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Exposed, illegal, adrift



Selected poems



This cramped corner of the decking planks
is all you have on a pelagic wreck,
a Medusa raft, splintered, rank ...
Part of an interlocking human mat,

you lie exposed and frightened,
to escape the below deck stench
of excrement and illness.
Scant hope here of sleep

unless it be that hunger and dehydration
have numbed concern for pain
of prominent bones on wood.
Your poor boat circulates

like captive plastic in a gyre,
rotates without access to landfall,
a Flying Dutchman journey
for a crime that was never yours.

The true villains in this outcome
bask proudly in their stand
firm against illegal entry
by the family of man.



A Bondi promontory

A tongue of jealousy
ran along the contours of our night.
It licked in hot spurts
at the quieter contemplative moments
during dinner
and erupted like a scrub fire
around us as we stood
on the high dark hill above the sea.

Other people's night bounced in laughter
from the shadow shapes of bodies
nestled on the rocky prominences
or in cave-like overhangs below us.
In the highest place for miles around
we gazed at the dark mystery of water
and tears ran down your face.



Medical encounter

Waiting on a white plastic chair
the sort that's used for outdoor concerts ...
anxiety vibrates inside the room
glassy people fidget
transparent papery faces
they take uncertain steps towards and then away
staff speak slowly loudly with a hint of exasperation

I am ushered to a suite of small white rooms
electrodes are attached to arms and chest
by an emotionally shuttered nurse
wary of information exchanges
eyes averted, a cagey poker player
no names given — odd these days
but I suppose it's in and out so why bother.

The heart sounds which beep from various sites
are manipulated and enhanced
I think of the Tell Tale Heart
though I'm not beneath the floor boards
but unattractively displayed
sprawled partially raised upon my back
like a Lucien Freud painting.

The beeping and the clicking shapes the portrait



A bearer of time

I like the ancient terracotta urn
here in the waiting room.
It proudly sports its chips and scars
in an unexpected afterlife
far from the stones and furrows
of its discovery location
and further still from workshops
of its creation in a place
of sand and olives and callous sun.

Beauty is not its sole function here
but rather an accidental attribute
that accompanies a message to the patients
who slump and cough around the room —
a message about venerable age
or patience and transformation
out of suffering ...
Perhaps a little like a Madonna
in our presence.



Silent ending

What's in between those two extremes:
the having and the state of loss?
It's suspended life, or so it seems ...
The silent farewells — a bleak ethos
that stifles knowledge of each other.
Contact cut to avoid the bother
of dealing with the broken hopes
and moods that plunge down dangerous slopes.

In this communication wasteland
we have no way that we might learn
the things to change so as to turn
perceived attack to a healing hand —
To open hearts at least to sharing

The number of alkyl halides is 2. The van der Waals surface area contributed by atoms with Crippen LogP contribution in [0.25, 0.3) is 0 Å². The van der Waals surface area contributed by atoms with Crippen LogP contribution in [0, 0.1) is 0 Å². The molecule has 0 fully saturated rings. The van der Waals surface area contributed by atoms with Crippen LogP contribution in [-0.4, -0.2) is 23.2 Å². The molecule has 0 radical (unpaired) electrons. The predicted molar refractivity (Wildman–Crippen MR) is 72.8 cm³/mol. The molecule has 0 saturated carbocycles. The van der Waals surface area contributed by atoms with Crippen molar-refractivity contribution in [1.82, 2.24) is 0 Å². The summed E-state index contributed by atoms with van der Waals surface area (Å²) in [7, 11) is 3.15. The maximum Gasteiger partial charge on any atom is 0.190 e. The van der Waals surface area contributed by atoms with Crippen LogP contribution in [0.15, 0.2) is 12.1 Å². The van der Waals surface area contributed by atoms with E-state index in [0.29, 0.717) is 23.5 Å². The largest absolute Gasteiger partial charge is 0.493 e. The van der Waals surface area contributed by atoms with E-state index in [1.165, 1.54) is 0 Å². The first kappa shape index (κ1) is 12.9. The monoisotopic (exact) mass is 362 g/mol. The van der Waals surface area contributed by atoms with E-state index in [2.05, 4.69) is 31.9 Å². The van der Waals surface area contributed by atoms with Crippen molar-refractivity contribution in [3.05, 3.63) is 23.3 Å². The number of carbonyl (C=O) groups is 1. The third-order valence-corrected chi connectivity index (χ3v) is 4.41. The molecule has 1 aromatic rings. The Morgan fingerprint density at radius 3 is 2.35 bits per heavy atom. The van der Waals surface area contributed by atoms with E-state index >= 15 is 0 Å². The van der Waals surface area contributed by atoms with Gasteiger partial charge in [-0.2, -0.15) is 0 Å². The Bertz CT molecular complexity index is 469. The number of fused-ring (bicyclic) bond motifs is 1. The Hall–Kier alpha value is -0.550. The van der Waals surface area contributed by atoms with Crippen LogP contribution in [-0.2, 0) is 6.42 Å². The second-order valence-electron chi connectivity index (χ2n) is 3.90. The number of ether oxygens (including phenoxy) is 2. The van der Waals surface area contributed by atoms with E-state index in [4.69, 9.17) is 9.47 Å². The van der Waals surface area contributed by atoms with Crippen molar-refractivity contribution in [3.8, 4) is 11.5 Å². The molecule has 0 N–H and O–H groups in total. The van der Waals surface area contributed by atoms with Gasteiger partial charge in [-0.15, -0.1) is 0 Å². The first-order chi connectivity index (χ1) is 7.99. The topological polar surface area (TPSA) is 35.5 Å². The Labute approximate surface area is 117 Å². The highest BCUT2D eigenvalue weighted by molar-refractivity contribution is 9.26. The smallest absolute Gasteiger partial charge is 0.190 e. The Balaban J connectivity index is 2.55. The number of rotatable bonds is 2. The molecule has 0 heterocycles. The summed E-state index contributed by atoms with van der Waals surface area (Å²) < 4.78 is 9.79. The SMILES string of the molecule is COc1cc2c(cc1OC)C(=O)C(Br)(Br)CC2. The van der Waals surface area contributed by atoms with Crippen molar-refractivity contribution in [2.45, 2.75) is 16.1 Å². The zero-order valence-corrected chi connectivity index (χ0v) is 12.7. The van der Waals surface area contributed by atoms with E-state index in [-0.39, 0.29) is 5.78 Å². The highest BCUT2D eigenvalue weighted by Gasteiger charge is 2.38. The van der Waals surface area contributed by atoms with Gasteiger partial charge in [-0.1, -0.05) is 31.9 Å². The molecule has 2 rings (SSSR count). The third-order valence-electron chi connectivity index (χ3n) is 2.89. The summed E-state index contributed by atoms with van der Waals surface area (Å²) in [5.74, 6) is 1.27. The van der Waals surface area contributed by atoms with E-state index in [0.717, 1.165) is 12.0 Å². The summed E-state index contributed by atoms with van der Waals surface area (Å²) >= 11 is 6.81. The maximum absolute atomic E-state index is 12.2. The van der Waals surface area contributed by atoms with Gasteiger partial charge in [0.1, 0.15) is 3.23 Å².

though we eschew more intimate caring.



This day upon my face

The old sun's kiss in sorrow
is offered for my dwindling time.
A thousand possibilities
lurk tucked away in crevices
in unhinged imagination,
in forests and in books
in conversations and in drawers —
hidden in the sunshine
and the shade ...
This day might yet be
unbuckled from my thoughts
and wrapped in images
to set a heart alight.

The morning has the scent of hope
a sweet fragrance of unblemished fruit
perhaps peach skin just slightly furred
or orange bright and sharp —
I will eat it up
held to my face with glee
I imagine perpetual beginnings —
a forever of new mornings
right up to my death.


Frances RobertsFrances Roberts is a teacher and psychologist, with the love of music and natural history.

Topic tags: Frances Roberts, poetry



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Existing comments

Exquisite insights, Frances.. remarkable compassion and language mastery...a beautiful revelation......more of this please......

Charles Murray | 09 August 2016  

These poems touched me in dusty corners of my heart, awakened some real moments of decision, loss of hope. - as well as many joy ful ones.Thankyou

Angela Carroll | 10 August 2016  

Beautiful poetry with a powerful message. I can almost hear the cello in the inbackgoundCongratulations Frances

philip porter | 11 August 2016  

Why haven't I heard of you before? Thank you.

Ann Troup | 11 August 2016  

“To see a World in a Grain of Sand And a Heaven in a Wild Flower, Hold Infinity in the palm of your hand And Eternity in an hour.” Frances Roberts is in tune with Blake’s auguries and has done what he urges all to do – not just to see, touch, and try to understand our world and ourselves, but to also react to what we come to know. And she shares her discoveries, and thoughts with us in an insightful, forceful, yet so-gentle a manner.

Thomas Thorpe | 13 August 2016  

the ability to pierce the heart is rare and done so well here.

carolanne | 14 August 2016  

Frances' poetry is art for the ears!

caroline | 16 August 2016  

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